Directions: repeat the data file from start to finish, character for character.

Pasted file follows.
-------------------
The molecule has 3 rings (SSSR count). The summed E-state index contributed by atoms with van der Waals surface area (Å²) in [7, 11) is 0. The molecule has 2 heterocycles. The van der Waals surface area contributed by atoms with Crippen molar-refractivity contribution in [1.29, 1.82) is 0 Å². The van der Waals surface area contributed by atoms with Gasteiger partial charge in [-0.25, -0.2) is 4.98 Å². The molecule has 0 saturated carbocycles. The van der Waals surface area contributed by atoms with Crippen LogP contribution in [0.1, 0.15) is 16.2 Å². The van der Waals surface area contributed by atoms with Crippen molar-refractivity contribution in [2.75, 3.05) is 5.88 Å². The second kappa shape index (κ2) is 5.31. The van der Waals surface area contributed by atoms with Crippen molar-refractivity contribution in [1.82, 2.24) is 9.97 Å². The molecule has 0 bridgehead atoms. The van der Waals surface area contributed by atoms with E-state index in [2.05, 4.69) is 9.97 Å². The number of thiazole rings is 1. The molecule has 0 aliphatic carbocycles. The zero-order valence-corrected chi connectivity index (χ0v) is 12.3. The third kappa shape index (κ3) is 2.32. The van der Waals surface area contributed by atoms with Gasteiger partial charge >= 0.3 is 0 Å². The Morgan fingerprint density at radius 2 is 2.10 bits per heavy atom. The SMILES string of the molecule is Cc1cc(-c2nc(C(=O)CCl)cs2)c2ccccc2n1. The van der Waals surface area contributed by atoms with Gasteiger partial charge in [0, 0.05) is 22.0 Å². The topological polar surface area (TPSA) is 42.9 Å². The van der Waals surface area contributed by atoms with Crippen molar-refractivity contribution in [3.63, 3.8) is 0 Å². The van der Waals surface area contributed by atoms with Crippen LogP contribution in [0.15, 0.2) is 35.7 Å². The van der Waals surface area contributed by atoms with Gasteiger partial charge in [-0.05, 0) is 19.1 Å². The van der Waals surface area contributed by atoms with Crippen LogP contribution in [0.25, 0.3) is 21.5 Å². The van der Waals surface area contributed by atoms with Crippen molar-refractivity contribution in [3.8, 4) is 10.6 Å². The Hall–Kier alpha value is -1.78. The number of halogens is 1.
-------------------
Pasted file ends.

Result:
The molecule has 3 rings (SSSR count). The summed E-state index contributed by atoms with van der Waals surface area (Å²) in [7, 11) is 0. The molecule has 2 heterocycles. The van der Waals surface area contributed by atoms with Crippen molar-refractivity contribution in [1.29, 1.82) is 0 Å². The van der Waals surface area contributed by atoms with Gasteiger partial charge in [-0.25, -0.2) is 4.98 Å². The molecule has 0 saturated carbocycles. The van der Waals surface area contributed by atoms with Crippen LogP contribution in [0.1, 0.15) is 16.2 Å². The van der Waals surface area contributed by atoms with Crippen molar-refractivity contribution in [2.75, 3.05) is 5.88 Å². The second kappa shape index (κ2) is 5.31. The van der Waals surface area contributed by atoms with Crippen molar-refractivity contribution in [1.82, 2.24) is 9.97 Å². The molecule has 0 bridgehead atoms. The van der Waals surface area contributed by atoms with E-state index in [2.05, 4.69) is 9.97 Å². The number of thiazole rings is 1. The molecule has 0 aliphatic carbocycles. The zero-order valence-corrected chi connectivity index (χ0v) is 12.3. The third kappa shape index (κ3) is 2.32. The van der Waals surface area contributed by atoms with Gasteiger partial charge >= 0.3 is 0 Å². The Morgan fingerprint density at radius 2 is 2.10 bits per heavy atom. The SMILES string of the molecule is Cc1cc(-c2nc(C(=O)CCl)cs2)c2ccccc2n1. The van der Waals surface area contributed by atoms with Gasteiger partial charge in [0, 0.05) is 22.0 Å². The topological polar surface area (TPSA) is 42.9 Å². The van der Waals surface area contributed by atoms with Crippen molar-refractivity contribution in [3.63, 3.8) is 0 Å². The van der Waals surface area contributed by atoms with Crippen LogP contribution in [0.15, 0.2) is 35.7 Å². The van der Waals surface area contributed by atoms with Gasteiger partial charge in [-0.05, 0) is 19.1 Å². The van der Waals surface area contributed by atoms with Crippen LogP contribution in [0.25, 0.3) is 21.5 Å². The van der Waals surface area contributed by atoms with Crippen molar-refractivity contribution in [3.8, 4) is 10.6 Å². The Hall–Kier alpha value is -1.78. The number of halogens is 1.